By Dan Walsh
On July 13th WexfordLocal.com published a ‘Save Barntown Castle’ piece and spoke with some locals who were fortunate to get funding from the Historic Structures Fund 2021 and the good news is that Phase 1 of safeguarding the castle has been successfully completed.
Stabilisation works to the base of the tower house has been completed and the committee said goodbye to the excellent stonemasons, Martin Codd Architectural Stonemasons, Archaeologist Emmet Stafford and Conservation Engineer Dermot Nolan on this project.
Michael Brazzill, Chairman Barntown Heritage Group told WexfordLocal.com; “What a transformation in just over two and a half weeks. The stone repairs and pointing were brilliantly executed and blended in flawlessly, securing the most vulnerable part of this structure. In the weeks ahead, we will look forward to adding a new entrance door to the tower house.
“This project was made possible by funds from the Historic Structures Fund 2021, Wexford County Council, the landowner and many donations made by the public. So, thank you so much, for helping us to save this historic structure and the many volunteers including Mayor of Wexford Cllr Garry Laffan and a massive thank you to Catherine McLoughlin, County Heritage Officer, for all her guidance with this project.”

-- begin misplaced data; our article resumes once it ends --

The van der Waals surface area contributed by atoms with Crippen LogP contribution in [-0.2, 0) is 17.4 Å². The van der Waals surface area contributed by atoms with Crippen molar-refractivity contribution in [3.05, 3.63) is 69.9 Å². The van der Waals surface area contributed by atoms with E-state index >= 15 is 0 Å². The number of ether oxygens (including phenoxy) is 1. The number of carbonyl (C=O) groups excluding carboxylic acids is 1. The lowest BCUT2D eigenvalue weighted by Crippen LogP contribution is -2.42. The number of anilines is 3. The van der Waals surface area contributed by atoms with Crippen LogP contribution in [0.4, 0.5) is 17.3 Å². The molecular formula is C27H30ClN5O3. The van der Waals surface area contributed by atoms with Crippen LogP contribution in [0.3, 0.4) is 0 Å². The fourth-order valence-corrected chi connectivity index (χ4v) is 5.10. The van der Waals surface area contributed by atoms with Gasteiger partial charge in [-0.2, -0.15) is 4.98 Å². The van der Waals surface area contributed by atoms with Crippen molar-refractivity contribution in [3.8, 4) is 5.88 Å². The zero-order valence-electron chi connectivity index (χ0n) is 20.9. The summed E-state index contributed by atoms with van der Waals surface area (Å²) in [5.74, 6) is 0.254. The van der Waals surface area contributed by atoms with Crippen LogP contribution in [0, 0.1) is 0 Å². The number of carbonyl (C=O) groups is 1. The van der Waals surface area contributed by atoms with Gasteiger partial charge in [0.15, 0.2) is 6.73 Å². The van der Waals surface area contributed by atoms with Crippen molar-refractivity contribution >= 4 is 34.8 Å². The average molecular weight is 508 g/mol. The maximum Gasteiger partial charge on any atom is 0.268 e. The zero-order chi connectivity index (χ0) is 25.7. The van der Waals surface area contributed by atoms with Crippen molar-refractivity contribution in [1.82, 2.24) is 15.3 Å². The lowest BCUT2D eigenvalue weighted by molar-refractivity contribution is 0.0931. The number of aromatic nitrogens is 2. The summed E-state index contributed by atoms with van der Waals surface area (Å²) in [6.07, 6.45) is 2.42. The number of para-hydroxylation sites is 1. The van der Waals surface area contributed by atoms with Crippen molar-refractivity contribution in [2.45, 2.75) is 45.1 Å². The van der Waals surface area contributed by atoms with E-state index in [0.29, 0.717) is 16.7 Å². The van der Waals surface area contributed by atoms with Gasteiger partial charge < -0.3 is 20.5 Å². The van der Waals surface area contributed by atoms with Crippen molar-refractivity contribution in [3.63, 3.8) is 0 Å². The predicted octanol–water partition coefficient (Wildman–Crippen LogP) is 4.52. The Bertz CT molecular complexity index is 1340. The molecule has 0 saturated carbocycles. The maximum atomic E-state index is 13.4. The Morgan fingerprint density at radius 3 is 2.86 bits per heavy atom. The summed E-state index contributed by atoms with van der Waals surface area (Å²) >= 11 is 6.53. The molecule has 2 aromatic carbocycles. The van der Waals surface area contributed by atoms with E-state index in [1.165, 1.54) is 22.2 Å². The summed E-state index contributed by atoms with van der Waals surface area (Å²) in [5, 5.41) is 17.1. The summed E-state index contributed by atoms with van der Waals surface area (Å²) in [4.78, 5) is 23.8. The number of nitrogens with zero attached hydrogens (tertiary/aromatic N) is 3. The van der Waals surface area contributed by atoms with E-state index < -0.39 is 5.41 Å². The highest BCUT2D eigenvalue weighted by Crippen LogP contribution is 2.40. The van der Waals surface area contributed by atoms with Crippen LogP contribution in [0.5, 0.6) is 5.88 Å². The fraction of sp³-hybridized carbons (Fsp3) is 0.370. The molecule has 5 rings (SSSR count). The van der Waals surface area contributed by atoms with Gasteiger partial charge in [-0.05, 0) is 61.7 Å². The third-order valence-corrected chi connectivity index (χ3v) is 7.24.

Archaeologist Ronan O’Flaherty told WexfordLocal.com that Barntown Castle is one of the best surviving examples of a Wexford Castle – a bit later than the Norman castles dotted around the south-eastern counties.
Barntown is a late medieval, possibly 16th century tower house of four storeys, with the entrance protected by a machicolation. The lobby shows evidence of a murder hole and the battlements have been destroyed.
It was built by the Roches as a protection for the garrison that supplied Ferrycarrig Castle with provisions and was held by Walter Roche until his death in 1561 when it passed to his heir, William Wadding.